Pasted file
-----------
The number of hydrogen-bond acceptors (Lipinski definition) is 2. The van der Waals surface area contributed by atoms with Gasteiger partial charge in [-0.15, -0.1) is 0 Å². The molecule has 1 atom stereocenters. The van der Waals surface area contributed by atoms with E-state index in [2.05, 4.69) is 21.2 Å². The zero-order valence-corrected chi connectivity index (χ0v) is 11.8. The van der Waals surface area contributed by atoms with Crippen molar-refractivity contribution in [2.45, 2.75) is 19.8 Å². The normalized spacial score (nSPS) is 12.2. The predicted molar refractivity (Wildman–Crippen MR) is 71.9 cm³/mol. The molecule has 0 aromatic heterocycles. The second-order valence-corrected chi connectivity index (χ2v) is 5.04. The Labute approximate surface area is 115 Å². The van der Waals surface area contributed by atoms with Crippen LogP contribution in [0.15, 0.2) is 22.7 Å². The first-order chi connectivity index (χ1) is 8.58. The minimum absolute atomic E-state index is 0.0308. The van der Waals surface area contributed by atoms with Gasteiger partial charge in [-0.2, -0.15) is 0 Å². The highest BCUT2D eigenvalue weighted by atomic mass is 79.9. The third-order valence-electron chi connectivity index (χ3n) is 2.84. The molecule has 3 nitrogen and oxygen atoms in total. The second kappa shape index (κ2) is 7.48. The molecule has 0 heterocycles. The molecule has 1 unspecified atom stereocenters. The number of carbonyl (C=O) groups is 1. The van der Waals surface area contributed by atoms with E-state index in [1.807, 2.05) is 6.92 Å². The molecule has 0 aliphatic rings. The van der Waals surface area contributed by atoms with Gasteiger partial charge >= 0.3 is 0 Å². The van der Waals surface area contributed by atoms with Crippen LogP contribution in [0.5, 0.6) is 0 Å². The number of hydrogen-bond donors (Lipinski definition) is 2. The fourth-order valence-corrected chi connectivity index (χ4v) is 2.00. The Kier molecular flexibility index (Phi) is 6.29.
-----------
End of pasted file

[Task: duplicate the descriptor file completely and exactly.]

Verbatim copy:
The number of hydrogen-bond acceptors (Lipinski definition) is 2. The van der Waals surface area contributed by atoms with Gasteiger partial charge in [-0.15, -0.1) is 0 Å². The molecule has 1 atom stereocenters. The van der Waals surface area contributed by atoms with E-state index in [2.05, 4.69) is 21.2 Å². The zero-order valence-corrected chi connectivity index (χ0v) is 11.8. The van der Waals surface area contributed by atoms with Crippen molar-refractivity contribution in [2.45, 2.75) is 19.8 Å². The normalized spacial score (nSPS) is 12.2. The predicted molar refractivity (Wildman–Crippen MR) is 71.9 cm³/mol. The molecule has 0 aromatic heterocycles. The second-order valence-corrected chi connectivity index (χ2v) is 5.04. The Labute approximate surface area is 115 Å². The van der Waals surface area contributed by atoms with Crippen LogP contribution in [0.15, 0.2) is 22.7 Å². The first-order chi connectivity index (χ1) is 8.58. The minimum absolute atomic E-state index is 0.0308. The van der Waals surface area contributed by atoms with Gasteiger partial charge in [-0.2, -0.15) is 0 Å². The highest BCUT2D eigenvalue weighted by atomic mass is 79.9. The third-order valence-electron chi connectivity index (χ3n) is 2.84. The molecule has 3 nitrogen and oxygen atoms in total. The second kappa shape index (κ2) is 7.48. The molecule has 0 heterocycles. The molecule has 1 unspecified atom stereocenters. The number of carbonyl (C=O) groups is 1. The van der Waals surface area contributed by atoms with E-state index in [1.807, 2.05) is 6.92 Å². The molecule has 0 aliphatic rings. The van der Waals surface area contributed by atoms with Gasteiger partial charge >= 0.3 is 0 Å². The van der Waals surface area contributed by atoms with Crippen LogP contribution in [0.5, 0.6) is 0 Å². The number of hydrogen-bond donors (Lipinski definition) is 2. The fourth-order valence-corrected chi connectivity index (χ4v) is 2.00. The Kier molecular flexibility index (Phi) is 6.29.